With progressive scan, each frame is drawn just as quickly as the signal source. Progressive scan generally delivers higher quality than 1080i because the frames are drawn in sync with the framerate. You won’t see “combing” with a progressive scan.

1080P requires more bandwidth than 1080I and the image quality is much better.

What About Screen Tearing?

In some cases, particularly in video games, you may notice an issue called screen-tearing.

It occurs when two frames are out of sync and drawn over each other, it looks like the image is split in the middle. Screen tearing is similar to the “combing” effect of interlaced content when two out-of-sync fields merge together.

Generally, screen tearing is more common on PC. Consoles usually lock the frame rate to the TV’s refresh rate, eliminating the screen tearing issue.

To remove screen tearing on the PC, you can enable V-Sync or G-sync but those features may introduce input lag.

The progressive scan method uses Hz to measure how many times the screen is drawn in a second, also called the refresh rate.

Nowadays the most common refresh rate is 60Hz but there are plenty of gaming monitors with higher refresh rates.

There’s also some confusion here because Hz was previously used to measure interlaced signal fields per second.

100 Hz TVs?

For example, back in the early 2000s, some TVs were advertised with 100 Hz capabilities.

What that meant was the TV was capable of 100 fields a second which comes to about 50 frames a second.

It may also refer to the “simulated” frame rate of TVs, a combination of features that make it seem like the frame rate is higher than it really is.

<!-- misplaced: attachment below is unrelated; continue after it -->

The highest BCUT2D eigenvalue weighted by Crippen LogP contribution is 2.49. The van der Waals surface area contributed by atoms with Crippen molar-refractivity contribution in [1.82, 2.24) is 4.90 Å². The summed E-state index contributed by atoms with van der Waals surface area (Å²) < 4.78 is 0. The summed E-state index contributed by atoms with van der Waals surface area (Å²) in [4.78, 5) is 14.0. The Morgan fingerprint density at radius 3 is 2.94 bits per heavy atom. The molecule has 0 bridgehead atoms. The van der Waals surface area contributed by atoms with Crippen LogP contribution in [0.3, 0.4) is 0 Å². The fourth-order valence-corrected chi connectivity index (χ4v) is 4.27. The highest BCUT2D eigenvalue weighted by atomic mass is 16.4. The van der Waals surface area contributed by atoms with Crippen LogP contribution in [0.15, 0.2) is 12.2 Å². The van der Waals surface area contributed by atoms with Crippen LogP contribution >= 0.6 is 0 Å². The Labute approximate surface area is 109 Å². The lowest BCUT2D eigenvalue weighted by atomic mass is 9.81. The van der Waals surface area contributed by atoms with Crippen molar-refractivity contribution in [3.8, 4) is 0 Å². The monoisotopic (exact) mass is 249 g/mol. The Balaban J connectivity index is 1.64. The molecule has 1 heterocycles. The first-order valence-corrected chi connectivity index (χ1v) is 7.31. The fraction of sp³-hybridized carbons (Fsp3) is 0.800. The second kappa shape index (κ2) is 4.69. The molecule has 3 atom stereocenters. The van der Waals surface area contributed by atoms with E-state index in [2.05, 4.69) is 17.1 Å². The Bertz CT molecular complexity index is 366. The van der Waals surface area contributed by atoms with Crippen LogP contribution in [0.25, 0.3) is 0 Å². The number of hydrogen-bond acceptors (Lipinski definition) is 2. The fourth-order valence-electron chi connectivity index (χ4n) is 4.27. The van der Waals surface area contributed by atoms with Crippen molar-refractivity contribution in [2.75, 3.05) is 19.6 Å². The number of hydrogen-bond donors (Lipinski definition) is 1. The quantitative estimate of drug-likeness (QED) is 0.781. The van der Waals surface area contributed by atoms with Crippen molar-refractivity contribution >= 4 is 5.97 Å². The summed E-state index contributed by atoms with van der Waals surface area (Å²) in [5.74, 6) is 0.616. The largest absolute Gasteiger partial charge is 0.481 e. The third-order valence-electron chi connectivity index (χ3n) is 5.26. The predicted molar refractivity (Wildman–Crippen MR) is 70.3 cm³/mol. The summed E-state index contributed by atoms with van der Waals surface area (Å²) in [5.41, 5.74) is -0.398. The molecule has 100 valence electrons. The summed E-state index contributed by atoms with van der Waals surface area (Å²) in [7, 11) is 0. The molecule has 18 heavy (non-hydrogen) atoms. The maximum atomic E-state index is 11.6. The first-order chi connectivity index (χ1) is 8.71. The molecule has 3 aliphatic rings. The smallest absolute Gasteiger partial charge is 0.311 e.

These go by different names, but the common features are “Motion Rate”, “Motion Flow”, and “Clear Motion”.

Some Sony TVs advertise a Motion XR Rate of 1200 Hz!

Try to avoid paying too much attention to these features.

What you need to focus on is the native refresh rate of a TV, it’s the true number of times the screen can refresh a second.

Hint: It’s always in multiples of even numbers: 60, 120, 144, 240, etc.

If you’re confused, I recommend reading our TV refresh rates ultimate guide.

Next-gen TVs can also support 4K at 120 Hz.


Today most displays do not support interlaced signals.

What happens when you want to watch a movie or programme that was created with interlaced signals?

Well, as I mentioned earlier, most cable and satellite broadcasts still use interlaced signals.

To make those compatible with modern TVs, the cable company uses set-top boxes that convert the interlaced signal into progressive.

The quality of that conversion really depends on a number of factors.

The process is called de-interlacing – “cleaning up” an interlaced signal for modern displays.

You might have seen a feature for de-interlacing in your TV’s picture settings.

If you’re watching interlaced content, I recommend enabling de-interlacing on your TV. It will clear up the “combing” effect of interlaced media.

The Bottom Line

Long story short, 1080i and 1080P may look the same but they’re not. 1080i is inferior to 1080p, it’s about the same as 720P.

When given the option, it’s always best to use 1080P or any other format that uses progressive scan.

Was this article helpful?

Yes No

How can we improve it?


We appreciate your helpul feedback!

Your answer will be used to improve our content. And you can help other readers too 🙂

Follow us on social media:

Facebook Pinterest
About Tim Gagnon

Timothy Gagnon is a tech blogger and writer. When he's not dissembling computers, he's researching the latest tech gadgets and trends.

Leave a Comment